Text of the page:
Creature Feature: The Secret World of the Subnivean Zone - Cape Elizabeth Land Trust

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Creature Feature: The Secret World of the Subnivean Zone

Welcome to Creature Feature, a biweekly series from the CELT education team highlighting local flora and fauna. Each article introduces an organism that you might encounter in your backyard or on our trails.

This time of year with the temperatures below freezing and the ground covered in snow and ice it is hard to imagine that just below our feet there is a whole world of busy activity taking place. 

A subnivean tunnel winds its way through the wetland.

Many small mammals like mice, voles, and shrews all remain active through the winter months. They live in a special area called the subnivean zone.  The word subnivean comes from the Latin “sub” (under) and “nives” (snow). Mice, voles, and shrews retreat to the subnivean zone for protection from cold temperatures, bitter winds, and hungry predators.

The subnivean zone is the area between the surface of the ground and the top of the snowpack. This amazing winter habitat contains a labyrinth of tunnels and chambers used by the animals to store food, sleep, travel, and enter and exit their hidden world below.  Some of the animals in the subnivean zone create food caches below the snow to ensure they will have enough food for the winter.  The tunnels also provide a path to different food sources such as seeds, grasses, and nuts that may be near the base of trees or downed logs. 

This unique winter habitat is formed in two ways. First, when the snow falls and lands directly on hardy vegetation, piled up logs and branches, or overhanging rocks, it is blocked from accumulating underneath on the ground. This creates a layer of space for animals to move around in.  At the same time, the ground warms the snow that is closest to the surface or touching the ground and creates water vapor. As the water vapor rises it begins to form ice crystals on the underside of the snowpack.  This layer of ice then begins to act like a roof and creates insulation from the cold temperatures and wind outside. As the snow continues to pile up it provides insulation that keeps the temperature in the subnivean zone at right about 32 °F for most of the winter.  The holes above the ground of the subnivean zone not only provide access for the animals living below but also allow for the exhaust or release of the carbon dioxide produced by the animals living down below.

In addition to (relatively) warm temperatures and abundant places to store or hide food, the subnivean zone provides good protection from predators. That being said, predators such as owls, foxes, coyotes, and wolves all have exceptional senses of hearing. They can actually hear the movements of small mammals under the snow. You may have seen your dog listening very intently while staring at the snowy ground or even seen them follow up with leap and “punch” of the snowpack with their front paws.  This is a method of hunting used by many mammal predators to find prey in the subnivean zone. By “punching” in the snowpack, they are collapsing the tunnel or chamber below therefore trapping the animal below and scoring a meal for themselves.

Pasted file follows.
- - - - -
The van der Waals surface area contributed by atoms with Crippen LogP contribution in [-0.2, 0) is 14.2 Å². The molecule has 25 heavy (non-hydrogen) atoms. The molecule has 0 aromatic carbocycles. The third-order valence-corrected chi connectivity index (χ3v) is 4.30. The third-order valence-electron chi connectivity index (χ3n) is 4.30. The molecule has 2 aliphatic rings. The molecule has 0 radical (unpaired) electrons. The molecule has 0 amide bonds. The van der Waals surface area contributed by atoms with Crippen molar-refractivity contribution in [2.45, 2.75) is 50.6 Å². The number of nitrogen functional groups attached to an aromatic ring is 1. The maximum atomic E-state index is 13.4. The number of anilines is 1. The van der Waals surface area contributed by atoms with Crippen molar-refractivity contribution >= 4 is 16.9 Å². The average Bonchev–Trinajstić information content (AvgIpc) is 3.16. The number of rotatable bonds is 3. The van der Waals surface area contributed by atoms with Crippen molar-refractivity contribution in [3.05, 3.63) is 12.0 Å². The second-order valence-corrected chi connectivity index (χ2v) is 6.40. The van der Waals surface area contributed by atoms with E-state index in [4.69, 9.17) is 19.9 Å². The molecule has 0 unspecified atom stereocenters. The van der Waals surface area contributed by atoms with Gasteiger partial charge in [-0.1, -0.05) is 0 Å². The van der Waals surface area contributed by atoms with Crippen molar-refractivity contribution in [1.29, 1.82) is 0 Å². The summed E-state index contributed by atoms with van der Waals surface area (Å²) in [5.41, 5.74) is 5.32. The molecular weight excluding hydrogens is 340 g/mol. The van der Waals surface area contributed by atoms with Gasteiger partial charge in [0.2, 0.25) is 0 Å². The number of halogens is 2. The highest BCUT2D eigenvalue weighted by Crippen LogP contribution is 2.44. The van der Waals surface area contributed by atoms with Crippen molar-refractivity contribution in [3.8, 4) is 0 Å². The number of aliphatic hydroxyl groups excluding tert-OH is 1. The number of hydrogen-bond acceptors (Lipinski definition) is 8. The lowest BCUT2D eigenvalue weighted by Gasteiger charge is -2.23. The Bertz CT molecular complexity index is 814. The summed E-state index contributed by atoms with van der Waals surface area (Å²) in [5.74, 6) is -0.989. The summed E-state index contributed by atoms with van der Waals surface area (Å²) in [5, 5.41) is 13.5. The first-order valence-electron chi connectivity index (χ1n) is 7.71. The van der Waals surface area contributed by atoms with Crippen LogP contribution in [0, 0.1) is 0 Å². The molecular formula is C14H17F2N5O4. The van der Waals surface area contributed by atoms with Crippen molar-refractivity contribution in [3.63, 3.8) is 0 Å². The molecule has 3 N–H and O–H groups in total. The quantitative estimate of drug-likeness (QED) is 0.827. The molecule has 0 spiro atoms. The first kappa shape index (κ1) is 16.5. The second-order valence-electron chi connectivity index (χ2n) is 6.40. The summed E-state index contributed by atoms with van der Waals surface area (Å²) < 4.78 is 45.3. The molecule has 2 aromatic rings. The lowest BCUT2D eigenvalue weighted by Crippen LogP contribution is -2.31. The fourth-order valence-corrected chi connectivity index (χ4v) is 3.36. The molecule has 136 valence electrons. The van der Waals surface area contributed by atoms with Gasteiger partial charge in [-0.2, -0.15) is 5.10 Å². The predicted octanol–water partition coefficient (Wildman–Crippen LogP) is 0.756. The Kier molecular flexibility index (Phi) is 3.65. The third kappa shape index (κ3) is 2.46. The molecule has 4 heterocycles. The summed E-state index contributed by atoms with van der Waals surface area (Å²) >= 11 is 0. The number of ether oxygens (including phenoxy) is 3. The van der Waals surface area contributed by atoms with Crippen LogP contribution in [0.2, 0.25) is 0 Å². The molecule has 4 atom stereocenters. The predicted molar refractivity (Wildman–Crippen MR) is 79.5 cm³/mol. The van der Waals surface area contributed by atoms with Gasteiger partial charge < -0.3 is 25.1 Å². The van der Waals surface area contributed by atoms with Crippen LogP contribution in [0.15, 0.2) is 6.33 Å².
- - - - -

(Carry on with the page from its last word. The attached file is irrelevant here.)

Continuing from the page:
Some birds of prey can even hunt through the snow pack. When the snowpack is fairly thin, owls and hawks can swoop in and grab their prey directly from above. Occasionally, this activity can leave incredible prints in the snow, like the one below captured at Turkey Hill Farm this past winter.

Bird (probably owl) wing print captured in the snow at Turkey Hill Farm. Photo by Ben Lydon.

Ermines, or short-tailed weasels in their winter coats, have another approach. In winter, the short-tailed weasel coat turns white and provides excellent camouflage allowing it to enter a tunnel and travel around looking for something to eat.  They sometimes even take over a chamber created by another animal to keep themselves warm and protected. 

There are clues for locating subnivean zones.  As the snow melts in the spring or when we get mid-winter thaws, look for the hardened snow or ice tunnels that remain after the lighter snow has melted away.  Also, next time you are out on a walk in the woods or in a field look around for small animal tracks.  If you can follow those tracks, they may lead you to a hole that serves as a secret door to the subnivean world below!

—BY LISA GENT, CELT EDUCATION COMMITTEE CHAIR

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